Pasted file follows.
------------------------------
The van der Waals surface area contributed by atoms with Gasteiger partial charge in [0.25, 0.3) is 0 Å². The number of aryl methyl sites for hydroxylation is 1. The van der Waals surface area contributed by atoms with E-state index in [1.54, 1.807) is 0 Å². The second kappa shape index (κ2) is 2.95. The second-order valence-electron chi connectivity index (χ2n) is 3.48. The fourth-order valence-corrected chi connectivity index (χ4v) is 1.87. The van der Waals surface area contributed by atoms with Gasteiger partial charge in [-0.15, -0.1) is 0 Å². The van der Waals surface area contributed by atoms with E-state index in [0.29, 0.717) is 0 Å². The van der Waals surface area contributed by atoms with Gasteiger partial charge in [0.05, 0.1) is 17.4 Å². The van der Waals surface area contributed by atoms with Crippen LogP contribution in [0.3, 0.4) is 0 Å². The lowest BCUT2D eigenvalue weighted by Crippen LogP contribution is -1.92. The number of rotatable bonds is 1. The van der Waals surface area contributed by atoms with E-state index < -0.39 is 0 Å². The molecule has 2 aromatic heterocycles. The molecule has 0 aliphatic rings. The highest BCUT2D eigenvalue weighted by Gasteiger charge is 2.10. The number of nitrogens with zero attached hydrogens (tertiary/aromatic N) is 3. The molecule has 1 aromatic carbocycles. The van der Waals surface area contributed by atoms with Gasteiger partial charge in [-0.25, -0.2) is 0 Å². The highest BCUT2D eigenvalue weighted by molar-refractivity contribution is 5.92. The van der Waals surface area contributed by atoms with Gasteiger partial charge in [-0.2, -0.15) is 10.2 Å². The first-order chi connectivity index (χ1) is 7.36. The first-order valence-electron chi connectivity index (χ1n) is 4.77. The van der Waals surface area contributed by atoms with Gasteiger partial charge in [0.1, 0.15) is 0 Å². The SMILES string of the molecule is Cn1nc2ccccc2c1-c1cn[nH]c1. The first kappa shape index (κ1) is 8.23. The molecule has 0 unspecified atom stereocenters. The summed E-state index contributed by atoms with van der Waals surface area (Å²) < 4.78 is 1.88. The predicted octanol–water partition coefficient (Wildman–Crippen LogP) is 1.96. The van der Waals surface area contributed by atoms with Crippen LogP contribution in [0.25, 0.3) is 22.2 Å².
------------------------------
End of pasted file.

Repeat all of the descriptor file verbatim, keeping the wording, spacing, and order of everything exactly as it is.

The van der Waals surface area contributed by atoms with Gasteiger partial charge in [0.25, 0.3) is 0 Å². The number of aryl methyl sites for hydroxylation is 1. The van der Waals surface area contributed by atoms with E-state index in [1.54, 1.807) is 0 Å². The second kappa shape index (κ2) is 2.95. The second-order valence-electron chi connectivity index (χ2n) is 3.48. The fourth-order valence-corrected chi connectivity index (χ4v) is 1.87. The van der Waals surface area contributed by atoms with Gasteiger partial charge in [-0.15, -0.1) is 0 Å². The van der Waals surface area contributed by atoms with E-state index in [0.29, 0.717) is 0 Å². The van der Waals surface area contributed by atoms with Gasteiger partial charge in [0.05, 0.1) is 17.4 Å². The van der Waals surface area contributed by atoms with Crippen LogP contribution in [0.3, 0.4) is 0 Å². The lowest BCUT2D eigenvalue weighted by Crippen LogP contribution is -1.92. The number of rotatable bonds is 1. The van der Waals surface area contributed by atoms with E-state index < -0.39 is 0 Å². The molecule has 2 aromatic heterocycles. The molecule has 0 aliphatic rings. The highest BCUT2D eigenvalue weighted by Gasteiger charge is 2.10. The number of nitrogens with zero attached hydrogens (tertiary/aromatic N) is 3. The molecule has 1 aromatic carbocycles. The van der Waals surface area contributed by atoms with Gasteiger partial charge in [-0.25, -0.2) is 0 Å². The highest BCUT2D eigenvalue weighted by molar-refractivity contribution is 5.92. The van der Waals surface area contributed by atoms with Gasteiger partial charge in [-0.2, -0.15) is 10.2 Å². The first-order chi connectivity index (χ1) is 7.36. The first-order valence-electron chi connectivity index (χ1n) is 4.77. The van der Waals surface area contributed by atoms with Gasteiger partial charge in [0.1, 0.15) is 0 Å². The SMILES string of the molecule is Cn1nc2ccccc2c1-c1cn[nH]c1. The first kappa shape index (κ1) is 8.23. The molecule has 0 unspecified atom stereocenters. The summed E-state index contributed by atoms with van der Waals surface area (Å²) < 4.78 is 1.88. The predicted octanol–water partition coefficient (Wildman–Crippen LogP) is 1.96. The van der Waals surface area contributed by atoms with Crippen LogP contribution in [0.25, 0.3) is 22.2 Å².